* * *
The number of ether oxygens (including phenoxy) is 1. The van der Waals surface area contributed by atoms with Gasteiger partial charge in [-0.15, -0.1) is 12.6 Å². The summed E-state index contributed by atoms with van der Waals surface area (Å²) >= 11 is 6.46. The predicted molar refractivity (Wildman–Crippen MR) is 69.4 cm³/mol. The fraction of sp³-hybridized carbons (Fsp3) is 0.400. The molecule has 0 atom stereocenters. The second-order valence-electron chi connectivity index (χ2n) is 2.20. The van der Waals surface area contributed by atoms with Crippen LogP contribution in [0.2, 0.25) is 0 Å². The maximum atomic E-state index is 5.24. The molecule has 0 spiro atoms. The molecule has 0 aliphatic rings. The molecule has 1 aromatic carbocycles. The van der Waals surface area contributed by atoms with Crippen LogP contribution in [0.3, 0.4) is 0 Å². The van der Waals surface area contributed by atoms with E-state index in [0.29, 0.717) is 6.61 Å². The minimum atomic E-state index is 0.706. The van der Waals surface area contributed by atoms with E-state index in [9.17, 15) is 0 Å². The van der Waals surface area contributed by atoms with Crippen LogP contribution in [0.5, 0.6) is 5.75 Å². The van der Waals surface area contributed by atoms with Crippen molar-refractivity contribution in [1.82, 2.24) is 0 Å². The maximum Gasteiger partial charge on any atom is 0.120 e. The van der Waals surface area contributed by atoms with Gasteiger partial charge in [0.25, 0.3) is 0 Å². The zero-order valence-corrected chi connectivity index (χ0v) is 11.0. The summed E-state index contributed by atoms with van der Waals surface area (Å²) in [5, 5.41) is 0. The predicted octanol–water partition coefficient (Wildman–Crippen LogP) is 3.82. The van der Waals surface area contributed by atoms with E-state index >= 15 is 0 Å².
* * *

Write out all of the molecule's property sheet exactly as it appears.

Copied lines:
The number of ether oxygens (including phenoxy) is 1. The van der Waals surface area contributed by atoms with Gasteiger partial charge in [-0.15, -0.1) is 12.6 Å². The summed E-state index contributed by atoms with van der Waals surface area (Å²) >= 11 is 6.46. The predicted molar refractivity (Wildman–Crippen MR) is 69.4 cm³/mol. The fraction of sp³-hybridized carbons (Fsp3) is 0.400. The molecule has 0 atom stereocenters. The second-order valence-electron chi connectivity index (χ2n) is 2.20. The van der Waals surface area contributed by atoms with Crippen LogP contribution in [0.2, 0.25) is 0 Å². The maximum atomic E-state index is 5.24. The molecule has 0 spiro atoms. The molecule has 0 aliphatic rings. The molecule has 1 aromatic carbocycles. The van der Waals surface area contributed by atoms with Crippen LogP contribution in [0.3, 0.4) is 0 Å². The van der Waals surface area contributed by atoms with E-state index in [0.29, 0.717) is 6.61 Å². The minimum atomic E-state index is 0.706. The van der Waals surface area contributed by atoms with E-state index in [9.17, 15) is 0 Å². The van der Waals surface area contributed by atoms with Crippen LogP contribution in [0.5, 0.6) is 5.75 Å². The van der Waals surface area contributed by atoms with Crippen molar-refractivity contribution in [1.82, 2.24) is 0 Å². The maximum Gasteiger partial charge on any atom is 0.120 e. The van der Waals surface area contributed by atoms with Gasteiger partial charge in [0.25, 0.3) is 0 Å². The zero-order valence-corrected chi connectivity index (χ0v) is 11.0. The summed E-state index contributed by atoms with van der Waals surface area (Å²) in [5, 5.41) is 0. The predicted octanol–water partition coefficient (Wildman–Crippen LogP) is 3.82. The van der Waals surface area contributed by atoms with E-state index >= 15 is 0 Å².